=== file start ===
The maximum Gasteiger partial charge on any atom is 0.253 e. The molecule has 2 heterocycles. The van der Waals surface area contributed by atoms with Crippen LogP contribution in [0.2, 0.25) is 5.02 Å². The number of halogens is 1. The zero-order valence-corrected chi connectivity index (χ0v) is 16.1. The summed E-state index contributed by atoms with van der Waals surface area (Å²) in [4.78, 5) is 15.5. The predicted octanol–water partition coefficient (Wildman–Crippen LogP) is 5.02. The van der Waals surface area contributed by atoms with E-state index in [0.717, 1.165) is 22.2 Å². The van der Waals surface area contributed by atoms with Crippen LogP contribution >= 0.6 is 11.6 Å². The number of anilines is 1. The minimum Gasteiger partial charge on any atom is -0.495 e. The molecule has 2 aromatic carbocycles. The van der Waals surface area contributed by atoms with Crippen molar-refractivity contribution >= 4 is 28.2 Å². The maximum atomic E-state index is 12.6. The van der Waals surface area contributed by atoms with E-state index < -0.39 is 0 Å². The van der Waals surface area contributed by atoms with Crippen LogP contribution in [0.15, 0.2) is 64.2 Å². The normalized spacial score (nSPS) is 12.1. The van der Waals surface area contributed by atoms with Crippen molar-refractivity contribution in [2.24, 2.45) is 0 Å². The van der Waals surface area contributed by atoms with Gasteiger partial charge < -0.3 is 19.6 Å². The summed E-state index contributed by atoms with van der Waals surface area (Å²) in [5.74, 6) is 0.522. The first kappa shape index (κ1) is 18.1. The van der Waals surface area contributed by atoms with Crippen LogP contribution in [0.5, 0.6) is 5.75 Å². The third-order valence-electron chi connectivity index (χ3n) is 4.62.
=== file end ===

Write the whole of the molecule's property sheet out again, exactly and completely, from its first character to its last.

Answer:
The maximum Gasteiger partial charge on any atom is 0.253 e. The molecule has 2 heterocycles. The van der Waals surface area contributed by atoms with Crippen LogP contribution in [0.2, 0.25) is 5.02 Å². The number of halogens is 1. The zero-order valence-corrected chi connectivity index (χ0v) is 16.1. The summed E-state index contributed by atoms with van der Waals surface area (Å²) in [4.78, 5) is 15.5. The predicted octanol–water partition coefficient (Wildman–Crippen LogP) is 5.02. The van der Waals surface area contributed by atoms with E-state index in [0.717, 1.165) is 22.2 Å². The van der Waals surface area contributed by atoms with Crippen LogP contribution >= 0.6 is 11.6 Å². The number of anilines is 1. The minimum Gasteiger partial charge on any atom is -0.495 e. The molecule has 2 aromatic carbocycles. The van der Waals surface area contributed by atoms with Crippen molar-refractivity contribution >= 4 is 28.2 Å². The maximum atomic E-state index is 12.6. The van der Waals surface area contributed by atoms with E-state index < -0.39 is 0 Å². The van der Waals surface area contributed by atoms with Crippen LogP contribution in [0.15, 0.2) is 64.2 Å². The normalized spacial score (nSPS) is 12.1. The van der Waals surface area contributed by atoms with Crippen molar-refractivity contribution in [2.24, 2.45) is 0 Å². The van der Waals surface area contributed by atoms with Gasteiger partial charge < -0.3 is 19.6 Å². The summed E-state index contributed by atoms with van der Waals surface area (Å²) in [5.74, 6) is 0.522. The first kappa shape index (κ1) is 18.1. The van der Waals surface area contributed by atoms with Crippen LogP contribution in [0.5, 0.6) is 5.75 Å². The third-order valence-electron chi connectivity index (χ3n) is 4.62.